It is clear from the Talmud that rice is permissible for consumption on Pesah. The Gemara in Masechet Pesahim relates that one of the Amora’im would eat "Aroza" (rice) at the Seder as one of the foods eaten to commemorate the sacrifices that were offered in the Temple on Pesah night. Furthermore, the Gemara addresses the question of whether one may fulfill the Misva of Masa by eating bread made from rice. The Gemara rules that one does not fulfill the Misva with this kind of Masa, because rice is not included among the five principal grains. Clearly, the Gemara accepted the premise that rice does not constitute Hametz, and it disqualified rice for Masa only because the Masa must be made from one of the five grains. Fundamentally, then, there is no question that rice is permissible on Pesah and is not considered Hametz.
The custom among many communities not to eat rice on Hametz began two or three centuries ago, when the concern arose that some wheat kernels might have been mixed together with the rice. It became common in some countries for wheat fields and rice fields to be situated near one another, and often the same bags were used for the collection of the wheat and the rice. The bags were not always carefully cleaned in between the collections, and it was therefore quite common for one to find kernels of wheat in the packages of rice purchased at the grocery. For this reason, Ashkenazic Jews accepted the custom not to eat rice on Pesah. In Sephardic lands, by and large, there was no concern of wheat kernels being mixed with rice, and therefore the Sepharadim, for the most part, did not accept this custom. A notable exception is the Peri Hadash (Rav Hizkiya Da Silva, 1659-1698), a Sephardic Rabbi who was once eating rice on Pesah and discovered a kernel of wheat mixed in with the rice. At that moment, he took upon himself the custom to refrain from rice on Pesah.
Nevertheless, as mentioned, the accepted custom among most Sepharadim (including our community) is to allow eating rice on Pesah, on condition that it is first checked three times to ensure that there are no wheat kernels. Although it is unclear how and why wheat kernels make their way into packages of rice, this does happen on occasion, and therefore one may not eat rice on Pesah unless it has been carefully inspected. One spreads the rice out on a white surface, so that any dark kernels will be visible and evident, and he checks the rice three times. It is preferable not to perform all three inspections in immediate succession, as he may grow fatigued after the first or second time and not inspect properly. One may not trust a minor below the age of Bar Misva or Bat Misva to perform this inspection.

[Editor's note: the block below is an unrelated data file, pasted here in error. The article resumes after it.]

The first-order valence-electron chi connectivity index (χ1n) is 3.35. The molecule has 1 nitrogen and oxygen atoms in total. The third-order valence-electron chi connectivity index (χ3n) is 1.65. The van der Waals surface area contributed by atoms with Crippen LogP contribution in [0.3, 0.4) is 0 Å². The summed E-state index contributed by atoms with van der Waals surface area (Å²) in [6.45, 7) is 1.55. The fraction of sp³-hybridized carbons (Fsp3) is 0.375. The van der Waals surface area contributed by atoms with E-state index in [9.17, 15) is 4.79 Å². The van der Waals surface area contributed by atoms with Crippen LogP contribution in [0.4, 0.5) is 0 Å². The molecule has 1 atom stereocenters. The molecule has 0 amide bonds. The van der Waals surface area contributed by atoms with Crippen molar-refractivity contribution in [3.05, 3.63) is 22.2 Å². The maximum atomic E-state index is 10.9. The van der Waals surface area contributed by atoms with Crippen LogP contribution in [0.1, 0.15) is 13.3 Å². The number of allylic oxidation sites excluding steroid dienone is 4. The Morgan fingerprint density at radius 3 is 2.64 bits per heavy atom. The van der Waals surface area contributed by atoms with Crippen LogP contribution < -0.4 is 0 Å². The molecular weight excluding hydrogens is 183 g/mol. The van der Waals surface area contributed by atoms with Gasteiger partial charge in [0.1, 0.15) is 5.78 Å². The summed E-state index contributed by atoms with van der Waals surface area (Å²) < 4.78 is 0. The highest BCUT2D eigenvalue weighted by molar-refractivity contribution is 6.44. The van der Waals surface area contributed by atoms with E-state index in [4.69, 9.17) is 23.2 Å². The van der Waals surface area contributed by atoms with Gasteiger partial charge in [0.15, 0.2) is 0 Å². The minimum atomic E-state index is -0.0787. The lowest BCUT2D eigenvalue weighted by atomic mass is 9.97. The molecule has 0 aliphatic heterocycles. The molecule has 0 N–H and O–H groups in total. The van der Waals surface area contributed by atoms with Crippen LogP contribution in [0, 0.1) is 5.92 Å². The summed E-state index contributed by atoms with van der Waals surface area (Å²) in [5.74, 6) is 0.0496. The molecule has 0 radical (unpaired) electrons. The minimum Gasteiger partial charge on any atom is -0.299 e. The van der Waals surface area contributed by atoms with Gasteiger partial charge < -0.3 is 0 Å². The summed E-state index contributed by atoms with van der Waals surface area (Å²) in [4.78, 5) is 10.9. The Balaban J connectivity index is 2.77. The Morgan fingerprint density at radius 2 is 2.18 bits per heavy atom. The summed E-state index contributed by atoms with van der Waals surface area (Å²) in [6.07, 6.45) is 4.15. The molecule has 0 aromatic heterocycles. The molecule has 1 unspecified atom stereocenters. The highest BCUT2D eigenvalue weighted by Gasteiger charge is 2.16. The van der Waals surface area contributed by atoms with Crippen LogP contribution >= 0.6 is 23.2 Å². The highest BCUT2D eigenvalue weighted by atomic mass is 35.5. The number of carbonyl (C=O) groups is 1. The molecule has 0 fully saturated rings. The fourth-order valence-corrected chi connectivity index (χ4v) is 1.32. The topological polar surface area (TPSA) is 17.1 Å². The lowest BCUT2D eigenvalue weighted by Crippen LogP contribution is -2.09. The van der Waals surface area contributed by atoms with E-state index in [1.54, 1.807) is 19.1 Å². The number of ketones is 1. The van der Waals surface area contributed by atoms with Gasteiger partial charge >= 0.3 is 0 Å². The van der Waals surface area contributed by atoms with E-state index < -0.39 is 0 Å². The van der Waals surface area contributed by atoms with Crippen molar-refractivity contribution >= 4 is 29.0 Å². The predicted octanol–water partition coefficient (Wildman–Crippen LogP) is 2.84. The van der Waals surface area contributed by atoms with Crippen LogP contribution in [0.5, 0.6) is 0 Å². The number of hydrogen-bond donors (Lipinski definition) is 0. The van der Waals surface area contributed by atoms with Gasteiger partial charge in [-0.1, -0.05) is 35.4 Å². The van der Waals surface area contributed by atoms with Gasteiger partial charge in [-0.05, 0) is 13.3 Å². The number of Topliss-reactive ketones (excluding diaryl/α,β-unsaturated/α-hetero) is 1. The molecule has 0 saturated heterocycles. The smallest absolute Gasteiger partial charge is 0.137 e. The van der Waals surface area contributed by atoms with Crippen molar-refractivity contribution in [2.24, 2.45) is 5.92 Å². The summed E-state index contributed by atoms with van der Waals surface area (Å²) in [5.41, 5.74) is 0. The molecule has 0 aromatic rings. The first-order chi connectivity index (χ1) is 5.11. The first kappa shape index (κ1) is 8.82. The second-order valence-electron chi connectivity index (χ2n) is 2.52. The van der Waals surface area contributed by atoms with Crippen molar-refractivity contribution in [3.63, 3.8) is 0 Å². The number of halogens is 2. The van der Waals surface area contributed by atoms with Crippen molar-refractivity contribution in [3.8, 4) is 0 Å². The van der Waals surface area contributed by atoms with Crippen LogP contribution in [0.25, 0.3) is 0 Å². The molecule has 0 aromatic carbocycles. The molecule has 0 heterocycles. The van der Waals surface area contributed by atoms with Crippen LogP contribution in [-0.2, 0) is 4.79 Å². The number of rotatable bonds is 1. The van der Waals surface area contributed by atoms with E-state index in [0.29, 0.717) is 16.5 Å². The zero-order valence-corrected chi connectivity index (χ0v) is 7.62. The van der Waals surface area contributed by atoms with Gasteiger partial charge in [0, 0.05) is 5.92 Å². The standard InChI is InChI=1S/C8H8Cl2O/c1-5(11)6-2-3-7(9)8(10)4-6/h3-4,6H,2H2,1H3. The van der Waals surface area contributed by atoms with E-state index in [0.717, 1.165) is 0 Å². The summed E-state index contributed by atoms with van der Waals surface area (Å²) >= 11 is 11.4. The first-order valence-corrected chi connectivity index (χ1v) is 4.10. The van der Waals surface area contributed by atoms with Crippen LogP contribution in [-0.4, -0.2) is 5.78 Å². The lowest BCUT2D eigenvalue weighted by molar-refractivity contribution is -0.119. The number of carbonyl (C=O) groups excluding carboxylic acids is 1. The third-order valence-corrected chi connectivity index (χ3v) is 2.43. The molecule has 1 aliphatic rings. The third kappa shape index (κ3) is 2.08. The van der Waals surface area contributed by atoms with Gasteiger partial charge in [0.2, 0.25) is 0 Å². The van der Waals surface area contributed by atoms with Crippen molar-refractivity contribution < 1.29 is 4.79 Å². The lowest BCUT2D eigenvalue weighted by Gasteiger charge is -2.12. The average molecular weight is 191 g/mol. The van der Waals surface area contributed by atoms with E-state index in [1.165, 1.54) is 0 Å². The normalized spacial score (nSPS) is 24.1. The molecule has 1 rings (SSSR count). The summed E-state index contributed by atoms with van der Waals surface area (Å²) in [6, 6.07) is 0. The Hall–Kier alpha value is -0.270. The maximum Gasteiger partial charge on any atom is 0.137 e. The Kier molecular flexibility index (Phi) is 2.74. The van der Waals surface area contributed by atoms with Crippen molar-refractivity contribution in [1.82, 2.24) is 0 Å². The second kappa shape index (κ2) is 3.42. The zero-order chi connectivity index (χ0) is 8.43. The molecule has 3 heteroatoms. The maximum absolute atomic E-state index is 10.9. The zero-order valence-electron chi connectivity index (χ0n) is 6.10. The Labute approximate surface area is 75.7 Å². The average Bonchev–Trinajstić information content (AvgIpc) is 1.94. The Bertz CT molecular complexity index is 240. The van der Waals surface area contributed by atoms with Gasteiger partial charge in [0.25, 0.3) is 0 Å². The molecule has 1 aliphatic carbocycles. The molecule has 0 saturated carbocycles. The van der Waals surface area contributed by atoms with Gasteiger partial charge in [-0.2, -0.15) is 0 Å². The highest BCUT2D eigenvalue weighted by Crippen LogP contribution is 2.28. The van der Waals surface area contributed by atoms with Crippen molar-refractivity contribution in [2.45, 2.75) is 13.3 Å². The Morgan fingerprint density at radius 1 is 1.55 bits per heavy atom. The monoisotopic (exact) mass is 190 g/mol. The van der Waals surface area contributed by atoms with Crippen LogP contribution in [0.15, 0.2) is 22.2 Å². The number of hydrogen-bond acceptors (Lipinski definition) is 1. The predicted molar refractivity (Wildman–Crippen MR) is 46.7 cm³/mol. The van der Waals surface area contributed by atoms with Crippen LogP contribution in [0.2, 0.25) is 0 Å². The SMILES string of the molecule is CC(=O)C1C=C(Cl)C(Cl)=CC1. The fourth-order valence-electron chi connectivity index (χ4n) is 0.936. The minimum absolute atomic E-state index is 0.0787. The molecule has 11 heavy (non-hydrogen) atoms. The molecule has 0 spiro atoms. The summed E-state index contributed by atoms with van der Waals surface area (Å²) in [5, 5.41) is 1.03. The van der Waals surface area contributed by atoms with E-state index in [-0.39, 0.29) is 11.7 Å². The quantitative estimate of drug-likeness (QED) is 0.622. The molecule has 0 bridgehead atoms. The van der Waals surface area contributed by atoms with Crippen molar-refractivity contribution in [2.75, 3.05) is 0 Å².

Ashkenazim must follow their ancestors’ custom not to eat rice on Pesah. Although the Hacham Sevi (Rabbi Tzvi Ashkenazi of Amsterdam, 1660-1718) wrote that he would abolish this custom if he had the authority to do so, since rice was a basic staple, nevertheless, the custom was accepted by all Ashkenazic communities, and Ashkenazim are therefore bound by this prohibition. An Ashkenazi may, however, eat food that was cooked in a pot that had been used for rice. Since even Ashkenazim do not actually consider rice Hametz, they do not treat pots used for Hametz as Hametz pots.
If a Sephardic man marries an Ashkenazic woman, the woman assumes the customs of her Sephardic husband, and she may therefore eat rice on Pesah. Even though she had been raised in an Ashkenazic home and had never eaten rice on Pesah, once she marries a Sepharadi she follows his customs. Conversely, if a Sepharadic woman marries an Ashkenazic man, she may no longer eat rice on Pesah, since she is now married to an Ashkenazi. However, Hacham Ovadia Yosef rules that if the couple visits the wife’s parents on Pesah, and they live in Eretz Yisrael, then she may eat rice in her parents’ home. Since Maran (author of the Shulhan Aruch) is considered the authoritative Halachic decisor for Eretz Yisrael, his rulings are considered the "local custom" even for a woman who marries an Ashkenazi. Although we will not extend this concept to allow her to eat rice on Pesah in her home, since she is married to an Ashkenazi, she may eat rice on Pesah when she is in her parents’ home. Her husband, however, may not eat rice on Pesah even when they visit her parents.
It should be noted that Carolina Rice needs a Hashgacha for Pesah.
Summary: Ashkenazim follow the custom not to eat rice on Pesah, but most Sepharadim, including our community, allow eating rice on Pesah provided that it was first checked three times to ensure that no wheat kernels are mixed in with the rice. An Ashkenazic woman who marries a Sephardic man may eat rice on Pesah, and a Sephardic woman who marries an Ashkenazic man may not eat rice on Pesah unless she is visiting her parents’ home in Israel.